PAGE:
I don’t think my father has made the conscious decision that scorn will help me socially. But he has insulted me every time I try to improve, pointing out how far I have to go. He is unhelpful, but I don’t think he means to be.

      But that still means that it’s a lot harder to improve than it should be. Still, I’ve received a lot of help from teachers and others.

    • Steve
      26 October, 2012

      Hi Narfi,

      I am glad that you feel a connection with what I wrote yesterday. I understand how you feel. My Dad never knew what was ‘wrong’ with me (from his viewpoint) because I was not diagnosed as a child. I didn’t get diagnosed until after my son was diagnosed. For me, the diagnosis was a precious gift. It explained why I had struggled, and failed, to fit in with the neuro-majority. It was like a light was turned on that shines back on my life and gives me answers that have always eluded me.

      I hope that with your diagnosis, you can find some peace in realizing that it is okay to be your Autistic self. There is no shame in being yourself. It is a relief to just be yourself.

      I hope that your Dad can learn to accept that you don’t intend to do anything to upset him, that you have a good reason for being the way that you are. We all need more Autism Acceptance. We have just as much right to be the way we are as ‘typical’ people have the right to be the way they are.

      You are not defective, you are different. Just like a Mac is not defective, it is simply different from a PC. And that is okay! 🙂

      (((Hugs))) to you!

  2. Jean Altman
    16 January, 2013

    I have an eighteen year old son who I believe to be on the spectrum, but I am having trouble getting a diagnosis. Most “professionals” are skeptical because he flew under the radar for so long. If anyone has any suggestions I would be very grateful.

    • Autismum
      16 January, 2013

      I will see what I can find and let steve, who authored this post know of your comment as he got his diagnosis as an adult. Generally, I find the thinking persons guide to autism site a mine of information. The UK’s national autistic society has very reliable info too. Sorry for not linking but I’m on my rubbish phone.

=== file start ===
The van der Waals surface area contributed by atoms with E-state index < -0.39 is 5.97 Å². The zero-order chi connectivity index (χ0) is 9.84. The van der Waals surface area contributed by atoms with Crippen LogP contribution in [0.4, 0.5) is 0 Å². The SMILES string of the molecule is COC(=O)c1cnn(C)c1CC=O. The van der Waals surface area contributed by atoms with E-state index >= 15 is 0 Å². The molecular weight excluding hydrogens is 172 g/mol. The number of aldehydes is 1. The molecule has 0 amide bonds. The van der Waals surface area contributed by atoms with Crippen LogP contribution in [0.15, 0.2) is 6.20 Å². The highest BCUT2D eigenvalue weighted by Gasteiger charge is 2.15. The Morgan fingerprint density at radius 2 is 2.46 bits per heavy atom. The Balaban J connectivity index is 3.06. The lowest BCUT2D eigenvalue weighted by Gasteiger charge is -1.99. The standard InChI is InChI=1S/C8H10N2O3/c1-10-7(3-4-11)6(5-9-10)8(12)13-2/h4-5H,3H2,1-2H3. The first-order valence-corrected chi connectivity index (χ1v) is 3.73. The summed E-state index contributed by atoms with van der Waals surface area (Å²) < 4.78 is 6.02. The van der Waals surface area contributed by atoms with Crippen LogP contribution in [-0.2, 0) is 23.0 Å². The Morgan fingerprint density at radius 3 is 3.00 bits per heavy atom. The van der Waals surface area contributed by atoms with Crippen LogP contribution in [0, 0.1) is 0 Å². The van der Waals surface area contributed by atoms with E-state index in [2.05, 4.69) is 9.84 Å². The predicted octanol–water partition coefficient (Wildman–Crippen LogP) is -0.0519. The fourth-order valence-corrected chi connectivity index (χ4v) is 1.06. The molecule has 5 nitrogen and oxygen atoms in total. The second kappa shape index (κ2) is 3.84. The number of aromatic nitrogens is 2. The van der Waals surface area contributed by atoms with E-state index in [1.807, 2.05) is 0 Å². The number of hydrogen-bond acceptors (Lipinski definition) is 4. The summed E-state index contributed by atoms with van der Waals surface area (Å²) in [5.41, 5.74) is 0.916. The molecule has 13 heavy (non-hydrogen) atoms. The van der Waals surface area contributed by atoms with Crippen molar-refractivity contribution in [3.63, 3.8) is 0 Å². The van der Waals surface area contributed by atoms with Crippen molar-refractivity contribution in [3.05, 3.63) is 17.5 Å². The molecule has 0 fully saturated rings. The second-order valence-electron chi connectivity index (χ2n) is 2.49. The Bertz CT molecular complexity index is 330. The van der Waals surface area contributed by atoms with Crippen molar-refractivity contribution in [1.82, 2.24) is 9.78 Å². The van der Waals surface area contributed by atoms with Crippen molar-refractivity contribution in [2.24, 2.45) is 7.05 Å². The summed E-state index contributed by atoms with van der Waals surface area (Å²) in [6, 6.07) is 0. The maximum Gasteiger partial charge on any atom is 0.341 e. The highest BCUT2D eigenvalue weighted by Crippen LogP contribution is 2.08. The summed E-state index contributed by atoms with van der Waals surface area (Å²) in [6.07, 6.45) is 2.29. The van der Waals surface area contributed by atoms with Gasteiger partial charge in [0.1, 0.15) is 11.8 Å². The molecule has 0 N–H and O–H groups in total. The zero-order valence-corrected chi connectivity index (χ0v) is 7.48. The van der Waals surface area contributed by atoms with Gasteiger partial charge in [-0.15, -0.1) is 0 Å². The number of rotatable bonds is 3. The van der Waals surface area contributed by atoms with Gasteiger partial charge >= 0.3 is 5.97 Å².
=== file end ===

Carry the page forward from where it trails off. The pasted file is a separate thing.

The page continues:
• Autismum
      21 April, 2013

      Have you tried the Thinking Person’s guide to Autism? Different countries have differing procedures and I am most familiar with the UK but I will ask Liz of TPGA for help for you.

    • Sandra Carroll
      22 April, 2013

      my daughter didn’t get diagnosed until 26. My husband didn’t get diagnosed until 46. My first son was diagnosed at 6, and despite my bugging the doctor to help me with my second son who was displaying some of the same symptoms, he didn’t get diagnosed until he was 7. It’ s never too late. Just make sure you take your son to a very experienced professional. It can be such a relief to get a diagnosis, even if sometimes there is a grieving process. But it helps to know why, and what steps you can take to find acceptance, compensate for differences, and use strengths to an advantage.

      • Autismum
        22 April, 2013

        That is so true, Sandra. I felt such a weight off my shoulders when the Pad got an official DX. I compare it to being stuck on one level of a computer game – it certainly seemed as though some professionals were bad guys or objects to be negotiated. I found the whole process demoralising but ultimately necessary (the doc was referring to the Pwd as autistic months before he would formally DX and one professional told me the Pwd was “too happy to be autistic”)

  3. Ib Grace
    21 April, 2013

    Cwtch Autismum and Steve both so big. Love!

    • Autismum
      21 April, 2013

      Cwtches back from the Pwd and I. It’s great to see you here xx

  4. Liz Ditz (@lizditz)
    22 April, 2013

    Hi Jean Altman, Liz Ditz here. I wonder if you have had any progress since January. Let us know!

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This entry was posted on 25 October, 2012 by in acceptance, Autism, Communication, disability, Guest, language.